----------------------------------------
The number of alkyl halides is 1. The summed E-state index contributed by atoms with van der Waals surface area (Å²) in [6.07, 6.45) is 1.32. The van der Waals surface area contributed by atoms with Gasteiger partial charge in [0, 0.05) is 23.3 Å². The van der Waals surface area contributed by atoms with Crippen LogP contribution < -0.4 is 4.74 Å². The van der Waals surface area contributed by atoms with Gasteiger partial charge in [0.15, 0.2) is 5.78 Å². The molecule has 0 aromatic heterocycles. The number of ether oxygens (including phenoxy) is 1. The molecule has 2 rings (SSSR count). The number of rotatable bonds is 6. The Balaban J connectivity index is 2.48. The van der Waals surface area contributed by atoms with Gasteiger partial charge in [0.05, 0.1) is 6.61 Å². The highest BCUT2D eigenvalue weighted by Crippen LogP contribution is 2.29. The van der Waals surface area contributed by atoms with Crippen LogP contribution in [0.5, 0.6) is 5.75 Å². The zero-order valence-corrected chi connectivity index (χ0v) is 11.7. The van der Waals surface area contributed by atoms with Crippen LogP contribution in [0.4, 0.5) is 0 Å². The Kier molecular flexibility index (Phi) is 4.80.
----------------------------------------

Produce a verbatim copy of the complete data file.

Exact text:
The number of alkyl halides is 1. The summed E-state index contributed by atoms with van der Waals surface area (Å²) in [6.07, 6.45) is 1.32. The van der Waals surface area contributed by atoms with Gasteiger partial charge in [0, 0.05) is 23.3 Å². The van der Waals surface area contributed by atoms with Crippen LogP contribution < -0.4 is 4.74 Å². The van der Waals surface area contributed by atoms with Gasteiger partial charge in [0.15, 0.2) is 5.78 Å². The molecule has 0 aromatic heterocycles. The number of ether oxygens (including phenoxy) is 1. The molecule has 2 rings (SSSR count). The number of rotatable bonds is 6. The Balaban J connectivity index is 2.48. The van der Waals surface area contributed by atoms with Gasteiger partial charge in [0.05, 0.1) is 6.61 Å². The highest BCUT2D eigenvalue weighted by Crippen LogP contribution is 2.29. The van der Waals surface area contributed by atoms with Crippen LogP contribution in [0.5, 0.6) is 5.75 Å². The zero-order valence-corrected chi connectivity index (χ0v) is 11.7. The van der Waals surface area contributed by atoms with Crippen LogP contribution in [0.4, 0.5) is 0 Å². The Kier molecular flexibility index (Phi) is 4.80.